There’s a new support group in town for those struggling with marijuana addiction.
“Bored No More” meets Wednesday nights in the White Church educational building. Its founder said the group’s name comes from the slang term “Bore-ington,” that is occasionally applied to Barrington, and the sentiment that kicking addiction will make life boring.
It’s a feeling that “Bill” knows all too well.
The meeting’s founder, who asked to remain anonymous, said the meetings are aimed at letting people know they’re not alone and life after addiction isn’t boring — it is filled with meeting new people and feeling better about yourself.
Bill, who lives in Barrington, said Marijuana Anonymous originated in California and while he knows of some meetings around Boston, the meeting in Barrington appears to be the only one in Rhode Island.
Bill’s journey to starting Bored No More dates back decades. He entered rehab for alcohol addiction more than 30 years ago and began attending Alcoholics Anonymous meetings soon after. Before long, however, Bill said he started substituting marijuana for alcohol.
“The disease always progresses. It never reverts,” he said.
But Bill said AA meetings were focused more on alcohol and he didn’t feel that he fit in at Narcotics Anonymous meetings, which tended to focus on harder drugs.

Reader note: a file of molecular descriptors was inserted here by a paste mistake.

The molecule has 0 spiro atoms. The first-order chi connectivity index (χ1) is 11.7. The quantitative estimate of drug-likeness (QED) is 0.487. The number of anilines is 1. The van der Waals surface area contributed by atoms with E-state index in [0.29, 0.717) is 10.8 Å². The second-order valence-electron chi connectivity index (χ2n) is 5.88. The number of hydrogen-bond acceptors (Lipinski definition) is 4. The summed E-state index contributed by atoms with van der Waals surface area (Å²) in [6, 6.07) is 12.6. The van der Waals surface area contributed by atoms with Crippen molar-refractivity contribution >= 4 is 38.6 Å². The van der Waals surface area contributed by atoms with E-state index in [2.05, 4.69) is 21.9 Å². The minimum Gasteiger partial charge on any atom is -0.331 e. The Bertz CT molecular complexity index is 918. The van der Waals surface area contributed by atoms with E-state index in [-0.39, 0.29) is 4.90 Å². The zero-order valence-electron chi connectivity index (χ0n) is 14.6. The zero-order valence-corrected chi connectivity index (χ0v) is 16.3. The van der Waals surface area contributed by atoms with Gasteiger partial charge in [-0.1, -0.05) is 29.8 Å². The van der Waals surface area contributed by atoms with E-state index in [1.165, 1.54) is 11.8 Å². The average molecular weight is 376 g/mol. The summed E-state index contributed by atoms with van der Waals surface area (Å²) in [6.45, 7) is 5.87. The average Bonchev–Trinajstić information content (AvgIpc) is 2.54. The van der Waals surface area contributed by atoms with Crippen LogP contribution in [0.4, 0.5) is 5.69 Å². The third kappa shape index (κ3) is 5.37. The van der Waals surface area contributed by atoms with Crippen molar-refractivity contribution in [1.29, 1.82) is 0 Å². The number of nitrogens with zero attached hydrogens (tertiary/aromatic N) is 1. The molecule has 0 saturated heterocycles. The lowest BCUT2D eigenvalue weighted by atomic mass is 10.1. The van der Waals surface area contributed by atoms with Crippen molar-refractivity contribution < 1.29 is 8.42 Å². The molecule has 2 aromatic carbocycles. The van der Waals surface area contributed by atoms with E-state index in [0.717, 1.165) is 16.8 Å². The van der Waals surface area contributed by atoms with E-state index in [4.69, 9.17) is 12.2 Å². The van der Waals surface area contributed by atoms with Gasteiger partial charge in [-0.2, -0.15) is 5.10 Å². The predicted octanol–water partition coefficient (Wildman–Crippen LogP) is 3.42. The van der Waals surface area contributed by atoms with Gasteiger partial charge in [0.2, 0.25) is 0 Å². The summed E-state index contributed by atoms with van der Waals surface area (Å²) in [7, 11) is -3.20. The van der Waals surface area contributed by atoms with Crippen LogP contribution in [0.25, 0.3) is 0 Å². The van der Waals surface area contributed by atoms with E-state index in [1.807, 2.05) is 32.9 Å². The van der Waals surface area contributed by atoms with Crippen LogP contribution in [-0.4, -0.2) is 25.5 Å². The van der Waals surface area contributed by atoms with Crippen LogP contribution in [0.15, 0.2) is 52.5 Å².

He first heard about Marijuana Anonymous while looking for a means to help individuals close to him deal with marijuana addictions.
Bill said one reason he wanted to start the local group is a concern that young people are receiving messages that minimize the danger of marijuana.
“It doesn’t seem like a big deal when you first start doing it but it turns into a big deal for a lot of people,” he said.
Small amounts of marijuana (less than one ounce) are also set to be decriminalized in April. Bill said he doesn’t believe there is any coincidence that AA started about a year and a half after the end of Prohibition.
The local man said he intends for the local meetings to be a type of beginner’s course in the 12-step process. He plans on introducing one step a week to get going. He also hopes participation in the meetings is sufficient that the sessions can start running themselves on a weekly basis.
The meetings begin at 7 p.m.